A friend of mine in England -- who received the OBE -- often uses them as watchdogs in microcontroller circuits. If the code doesn't reset the 555 when it supposed to, it will get rebooted.

    Receiving an OBE is quite an honor. Do you know if it was that for a technical or some other accomplishment?

    Using a 555 as a watchdog timer/missing pulse detector is an excellent use for many applications. I have used it for computers, microcontrollers, and old hard wired logic controllers. My first and most critical use was to protect mass spectrometers from a fore pump failure. If the mechanical fore pump failed the diffusion pump could overheat and cause damage that would cost tens of thousands of dollars to repair.
  • Receiving an OBE is quite an honor. Do you know if it was that for a technical or some other accomplishment?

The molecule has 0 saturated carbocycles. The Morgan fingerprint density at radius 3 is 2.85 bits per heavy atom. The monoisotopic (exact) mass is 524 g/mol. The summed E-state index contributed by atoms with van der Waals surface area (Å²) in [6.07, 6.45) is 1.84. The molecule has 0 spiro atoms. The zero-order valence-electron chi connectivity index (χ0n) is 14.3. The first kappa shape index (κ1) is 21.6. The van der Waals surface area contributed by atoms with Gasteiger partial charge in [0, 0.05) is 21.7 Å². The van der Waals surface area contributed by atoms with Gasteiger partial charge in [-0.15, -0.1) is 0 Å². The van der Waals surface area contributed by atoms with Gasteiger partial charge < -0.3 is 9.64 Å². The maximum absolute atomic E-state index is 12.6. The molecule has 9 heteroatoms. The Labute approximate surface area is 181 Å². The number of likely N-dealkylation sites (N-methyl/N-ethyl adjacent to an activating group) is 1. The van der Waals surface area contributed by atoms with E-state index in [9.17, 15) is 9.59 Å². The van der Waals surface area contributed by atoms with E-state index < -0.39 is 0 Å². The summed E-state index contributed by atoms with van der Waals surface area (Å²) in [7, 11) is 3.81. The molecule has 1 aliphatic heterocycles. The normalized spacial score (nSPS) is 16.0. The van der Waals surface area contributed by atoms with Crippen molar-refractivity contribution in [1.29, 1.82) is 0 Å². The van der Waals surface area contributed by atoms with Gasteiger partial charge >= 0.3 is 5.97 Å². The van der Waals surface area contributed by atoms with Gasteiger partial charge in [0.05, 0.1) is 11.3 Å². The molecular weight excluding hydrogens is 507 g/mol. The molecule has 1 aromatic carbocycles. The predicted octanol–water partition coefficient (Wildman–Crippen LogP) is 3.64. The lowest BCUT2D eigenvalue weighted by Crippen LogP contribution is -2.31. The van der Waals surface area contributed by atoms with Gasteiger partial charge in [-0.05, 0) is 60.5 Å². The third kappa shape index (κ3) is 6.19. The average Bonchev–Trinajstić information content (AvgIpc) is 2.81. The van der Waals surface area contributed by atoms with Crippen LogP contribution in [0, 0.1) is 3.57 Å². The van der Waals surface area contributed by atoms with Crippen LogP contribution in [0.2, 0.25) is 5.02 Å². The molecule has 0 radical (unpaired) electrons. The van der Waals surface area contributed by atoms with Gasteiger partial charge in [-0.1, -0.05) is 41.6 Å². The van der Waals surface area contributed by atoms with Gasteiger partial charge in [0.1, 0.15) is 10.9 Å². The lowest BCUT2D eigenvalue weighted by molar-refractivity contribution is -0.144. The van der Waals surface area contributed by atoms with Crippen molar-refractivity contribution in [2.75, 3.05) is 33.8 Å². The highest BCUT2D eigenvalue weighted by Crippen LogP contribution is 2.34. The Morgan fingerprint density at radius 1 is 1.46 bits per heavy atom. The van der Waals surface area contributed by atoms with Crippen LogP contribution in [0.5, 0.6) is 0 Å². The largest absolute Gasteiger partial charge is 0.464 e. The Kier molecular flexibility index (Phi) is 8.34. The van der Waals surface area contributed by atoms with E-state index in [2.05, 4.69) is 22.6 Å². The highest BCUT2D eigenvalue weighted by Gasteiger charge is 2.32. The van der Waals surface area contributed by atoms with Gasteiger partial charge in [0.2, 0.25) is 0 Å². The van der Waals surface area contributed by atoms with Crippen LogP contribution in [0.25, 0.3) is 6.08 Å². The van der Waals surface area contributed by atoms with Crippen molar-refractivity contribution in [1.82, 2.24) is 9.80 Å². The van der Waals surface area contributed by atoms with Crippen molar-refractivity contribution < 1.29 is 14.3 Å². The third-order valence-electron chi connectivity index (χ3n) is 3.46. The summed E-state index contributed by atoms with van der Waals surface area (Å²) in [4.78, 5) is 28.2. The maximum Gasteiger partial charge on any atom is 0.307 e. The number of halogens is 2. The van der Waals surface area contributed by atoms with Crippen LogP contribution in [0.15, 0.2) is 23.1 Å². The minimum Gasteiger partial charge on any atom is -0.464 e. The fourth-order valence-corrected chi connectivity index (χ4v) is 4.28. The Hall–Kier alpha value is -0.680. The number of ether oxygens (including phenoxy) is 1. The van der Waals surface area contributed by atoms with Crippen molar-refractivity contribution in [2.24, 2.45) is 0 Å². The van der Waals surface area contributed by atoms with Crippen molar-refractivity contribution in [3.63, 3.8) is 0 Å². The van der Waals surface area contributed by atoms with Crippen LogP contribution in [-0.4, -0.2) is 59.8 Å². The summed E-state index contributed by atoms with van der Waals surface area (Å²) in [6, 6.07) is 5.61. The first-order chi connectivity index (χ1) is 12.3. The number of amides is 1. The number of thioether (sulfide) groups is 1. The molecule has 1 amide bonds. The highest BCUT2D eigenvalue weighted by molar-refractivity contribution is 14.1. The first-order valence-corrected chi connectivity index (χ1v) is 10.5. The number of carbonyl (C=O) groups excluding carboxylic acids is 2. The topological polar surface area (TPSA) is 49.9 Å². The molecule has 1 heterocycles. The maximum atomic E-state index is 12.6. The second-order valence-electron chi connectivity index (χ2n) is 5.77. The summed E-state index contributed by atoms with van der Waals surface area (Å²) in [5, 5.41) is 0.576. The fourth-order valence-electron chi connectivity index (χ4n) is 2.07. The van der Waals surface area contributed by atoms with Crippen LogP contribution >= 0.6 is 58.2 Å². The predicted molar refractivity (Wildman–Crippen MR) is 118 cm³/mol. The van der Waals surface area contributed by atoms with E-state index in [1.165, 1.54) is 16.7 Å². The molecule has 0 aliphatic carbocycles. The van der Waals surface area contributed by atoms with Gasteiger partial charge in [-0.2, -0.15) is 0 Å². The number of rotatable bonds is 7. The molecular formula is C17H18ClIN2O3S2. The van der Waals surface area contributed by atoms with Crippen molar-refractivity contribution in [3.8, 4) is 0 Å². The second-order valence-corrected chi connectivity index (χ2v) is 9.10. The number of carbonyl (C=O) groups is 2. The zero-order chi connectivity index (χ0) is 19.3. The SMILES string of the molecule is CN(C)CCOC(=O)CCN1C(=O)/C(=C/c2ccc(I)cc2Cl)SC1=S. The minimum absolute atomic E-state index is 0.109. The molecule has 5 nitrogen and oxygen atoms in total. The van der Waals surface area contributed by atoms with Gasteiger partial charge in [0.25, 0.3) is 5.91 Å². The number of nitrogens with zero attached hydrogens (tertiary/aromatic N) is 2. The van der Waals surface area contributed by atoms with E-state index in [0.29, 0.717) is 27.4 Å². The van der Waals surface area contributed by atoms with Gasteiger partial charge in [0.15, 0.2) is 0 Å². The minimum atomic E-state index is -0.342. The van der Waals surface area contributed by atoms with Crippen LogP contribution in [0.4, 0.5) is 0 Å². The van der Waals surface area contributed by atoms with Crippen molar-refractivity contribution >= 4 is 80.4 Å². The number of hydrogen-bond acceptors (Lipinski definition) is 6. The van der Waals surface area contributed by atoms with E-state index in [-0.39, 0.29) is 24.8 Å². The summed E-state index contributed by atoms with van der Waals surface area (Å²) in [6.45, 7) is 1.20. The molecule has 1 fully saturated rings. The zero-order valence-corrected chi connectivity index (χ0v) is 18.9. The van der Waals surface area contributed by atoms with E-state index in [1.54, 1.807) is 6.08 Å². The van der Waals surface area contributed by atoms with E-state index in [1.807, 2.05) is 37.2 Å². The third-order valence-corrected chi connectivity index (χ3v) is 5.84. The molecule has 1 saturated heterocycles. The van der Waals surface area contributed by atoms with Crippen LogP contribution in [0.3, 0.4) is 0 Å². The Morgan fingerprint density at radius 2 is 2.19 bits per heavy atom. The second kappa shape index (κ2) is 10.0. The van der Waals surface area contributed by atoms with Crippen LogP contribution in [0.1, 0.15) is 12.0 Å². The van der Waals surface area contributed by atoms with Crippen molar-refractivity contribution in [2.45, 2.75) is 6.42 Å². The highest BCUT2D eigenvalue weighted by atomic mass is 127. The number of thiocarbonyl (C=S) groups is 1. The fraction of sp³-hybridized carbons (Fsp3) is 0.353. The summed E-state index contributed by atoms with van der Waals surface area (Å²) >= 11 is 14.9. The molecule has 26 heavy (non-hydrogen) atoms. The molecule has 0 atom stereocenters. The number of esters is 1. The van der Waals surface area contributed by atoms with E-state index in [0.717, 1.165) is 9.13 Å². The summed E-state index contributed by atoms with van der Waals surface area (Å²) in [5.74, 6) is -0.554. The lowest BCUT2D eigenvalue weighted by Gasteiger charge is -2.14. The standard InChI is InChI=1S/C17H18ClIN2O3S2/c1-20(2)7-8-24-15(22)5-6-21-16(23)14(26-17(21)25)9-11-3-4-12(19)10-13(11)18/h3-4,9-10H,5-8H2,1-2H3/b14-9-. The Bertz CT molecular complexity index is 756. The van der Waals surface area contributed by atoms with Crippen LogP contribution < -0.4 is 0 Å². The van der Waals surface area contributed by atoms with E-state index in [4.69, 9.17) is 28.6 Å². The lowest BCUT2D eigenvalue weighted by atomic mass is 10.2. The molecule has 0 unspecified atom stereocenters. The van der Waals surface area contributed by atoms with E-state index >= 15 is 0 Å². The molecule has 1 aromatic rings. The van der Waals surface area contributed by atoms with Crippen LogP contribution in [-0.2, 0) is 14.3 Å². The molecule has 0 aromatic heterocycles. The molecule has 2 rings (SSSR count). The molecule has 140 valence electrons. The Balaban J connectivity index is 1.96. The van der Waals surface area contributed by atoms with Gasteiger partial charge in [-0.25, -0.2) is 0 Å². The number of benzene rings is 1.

For his work as an engineer.
  • Corruption in LA, how could this be, who would of thought.
  • A day without corruption would be like a day without politicians.
  • I am assuming that I am misinterpreting the two prior posts, otherwise I would post something that would probably get me banned from this forum.
  • You can have a lot of fun with the 555 Timer.

    Back in 2011 I entered a 555 Contest with a Music Box player design that used a number of 555 oscillator circuits using a custom infrared LED paper tape/strip reader. I didn't win anything but I at least got an honorable mention. The following links contain a video and documentation of my project entry:

    Video of the 555 MusicBox playing
    Project/Circuit Documentation
  • You can have a lot of fun with the 555 Timer.

    Back in 2011 I entered a 555 Contest with a Music Box player design that used a number of 555 oscillator circuits using a custom infrared LED paper tape/strip reader. I didn't win anything but I at least got an honorable mention. The following links contain a video and documentation of my project entry: